Read this question and note how it makes you feel: If you had to do (HAD to do) one thing for the rest of your life—for no pay—what would it be? What you FEEL is a key to learning something about yourself.
Some of you had no problem answering this question. You’ve always known what you wanted to do and are either doing it or working your way towards it.
Some of you have never had a good enough question (like this one) to assist you to tune into what you really want to do, usually because others have readily offered their opinions and reasons as “wise” guidance.
Some of you were NOT inspired by this question—you had an opposite experience. Rather than stimulating you to really feel your way to your appropriate answer, it’s likely your mind started to consider what you’d have to give up (and how that would feel), in order to do just one thing.
A prevalent, imposed mainstream belief is that you HAVE to pick one thing and become expert at it—because you “should” have the desire to be a huge success; and you can achieve what’s expected of you by following this path.
If I asked for a show of hands to see how many of you were ever told (and witnessed), “Success is when you love your life; and only you can determine what that means for you,” there might be some hands that went up, but I doubt it would be the majority.
Often, people try to figure out what they will do, based on what they can earn from it. Let’s not attach judgment to that decision-making method, but let’s recognize that it’s faulty motivation for some of you. (And some of you hold the belief that no one would pay you to do what you really would love to do. Question: Is that 100-percent absolutely true? Question: What action would you take if you didn’t have that doubting belief?”)
I don’t readily recall his name, but I watched a PBS program segment about the guy who created that online security feature where you have to prove you’re a human, not another computer, by typing in one or two displayed misshapen words. That’s only one of his achievements; and he’s considered by many to be one of the geniuses of our age. When this guy graduated from university, Bill Gates approached him with an employment offer. The guy turned him down. He wanted to teach at the university he graduated from. He loves the extra requests-for-service he gets that allow him to apply his genius, but teaching and making it fun fulfills him. Some might say he’s a fool for turning Gates down, but he’s genuinely happy with his life. He IS paid well for his other efforts. By following his feelings (rather than what some might have expected him to do), he enjoys the best of both worlds.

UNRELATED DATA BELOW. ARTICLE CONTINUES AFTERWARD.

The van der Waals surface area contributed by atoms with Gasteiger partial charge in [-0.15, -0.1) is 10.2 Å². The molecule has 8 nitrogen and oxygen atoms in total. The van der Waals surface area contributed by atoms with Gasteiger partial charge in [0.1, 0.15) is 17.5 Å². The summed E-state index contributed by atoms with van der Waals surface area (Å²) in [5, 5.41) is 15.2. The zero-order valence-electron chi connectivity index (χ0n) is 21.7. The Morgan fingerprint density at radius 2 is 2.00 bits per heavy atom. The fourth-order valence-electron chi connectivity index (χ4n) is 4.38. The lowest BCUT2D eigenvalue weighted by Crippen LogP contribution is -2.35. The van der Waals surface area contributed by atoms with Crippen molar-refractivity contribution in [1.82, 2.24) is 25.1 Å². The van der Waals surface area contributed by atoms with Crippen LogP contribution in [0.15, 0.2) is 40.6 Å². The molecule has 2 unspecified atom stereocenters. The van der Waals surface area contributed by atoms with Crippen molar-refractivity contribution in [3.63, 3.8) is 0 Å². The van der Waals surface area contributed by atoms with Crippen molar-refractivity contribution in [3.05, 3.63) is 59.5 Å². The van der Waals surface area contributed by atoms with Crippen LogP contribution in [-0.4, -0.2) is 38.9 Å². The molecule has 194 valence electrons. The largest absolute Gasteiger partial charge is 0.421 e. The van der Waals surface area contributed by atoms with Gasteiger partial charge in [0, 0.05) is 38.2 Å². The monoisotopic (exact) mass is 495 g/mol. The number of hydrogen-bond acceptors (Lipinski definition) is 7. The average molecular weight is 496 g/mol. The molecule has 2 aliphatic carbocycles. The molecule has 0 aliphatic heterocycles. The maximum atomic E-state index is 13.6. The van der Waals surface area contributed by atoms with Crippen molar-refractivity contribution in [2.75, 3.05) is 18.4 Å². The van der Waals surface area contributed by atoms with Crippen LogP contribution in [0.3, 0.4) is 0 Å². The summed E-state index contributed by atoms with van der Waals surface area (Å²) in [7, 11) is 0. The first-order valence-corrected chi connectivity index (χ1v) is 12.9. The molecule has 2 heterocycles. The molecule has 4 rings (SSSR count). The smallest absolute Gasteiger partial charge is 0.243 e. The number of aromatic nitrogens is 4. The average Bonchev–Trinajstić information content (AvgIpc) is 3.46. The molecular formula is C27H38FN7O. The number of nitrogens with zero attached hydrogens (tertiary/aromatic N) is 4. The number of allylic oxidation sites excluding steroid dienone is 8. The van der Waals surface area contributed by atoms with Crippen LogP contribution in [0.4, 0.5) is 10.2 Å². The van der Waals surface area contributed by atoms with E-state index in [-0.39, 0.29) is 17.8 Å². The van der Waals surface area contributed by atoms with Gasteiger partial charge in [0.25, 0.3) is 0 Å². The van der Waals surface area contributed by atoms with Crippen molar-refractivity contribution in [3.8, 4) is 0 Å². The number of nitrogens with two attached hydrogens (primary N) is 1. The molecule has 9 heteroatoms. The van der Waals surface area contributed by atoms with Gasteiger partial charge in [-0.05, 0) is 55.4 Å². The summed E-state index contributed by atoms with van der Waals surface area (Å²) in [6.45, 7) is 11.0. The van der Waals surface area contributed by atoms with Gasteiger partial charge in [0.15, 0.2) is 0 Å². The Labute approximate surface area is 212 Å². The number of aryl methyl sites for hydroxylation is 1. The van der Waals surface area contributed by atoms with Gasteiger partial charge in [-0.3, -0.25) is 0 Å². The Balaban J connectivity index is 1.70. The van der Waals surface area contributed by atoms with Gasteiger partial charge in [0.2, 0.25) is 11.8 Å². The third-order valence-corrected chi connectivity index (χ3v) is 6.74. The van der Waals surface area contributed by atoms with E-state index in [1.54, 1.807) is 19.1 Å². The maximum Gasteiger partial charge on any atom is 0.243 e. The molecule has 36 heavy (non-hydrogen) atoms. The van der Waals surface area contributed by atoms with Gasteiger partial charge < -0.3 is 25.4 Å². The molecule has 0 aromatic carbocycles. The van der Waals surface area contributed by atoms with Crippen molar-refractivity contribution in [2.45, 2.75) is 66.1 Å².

For those of you who shivered or broke into a sweat trying to figure out what you’d give up, visit Barbara Sher’s website to learn about Scanners, if you haven’t already. You may have been or are frustrated by all the advice to pick one thing and do it. This kind of advice to a Scanner is like telling a brown-eyed person to make their eyes blue by using willpower. A Scanner forced to do only one thing is a frustrated, unhappy individual whose creativity stays dormant rather than is shared. A better question for Scanners might be: What two (or three) to five (or more) things would you do if you had to do them the rest of your life?
You may have held the belief that it should be simple to identify your true calling—and found it wasn’t or hasn’t been. Use the question. Eliminate any “voices” but your own. Put logic and “shoulds” aside. Whatever your initial thought about trusting what you feel is (because feelings get a bad rap), try this: “I’m putting aside all thoughts and logic for a moment. What do I really feel?” Let your inner voice, your inner Self who knows you better than anyone, speak to you. Its language is feelings. You have them for a reason.
Also, allow that your calling may “call” you for a finite period of time, then another one calls out to you—even in later years. Don’t argue with this, have a conversation with it.
If you’re not already doing what you really want to do, ask yourself the question. Your calling—or callings—are waiting for you.
You are what you practice.
© 2010, Joyce Shafer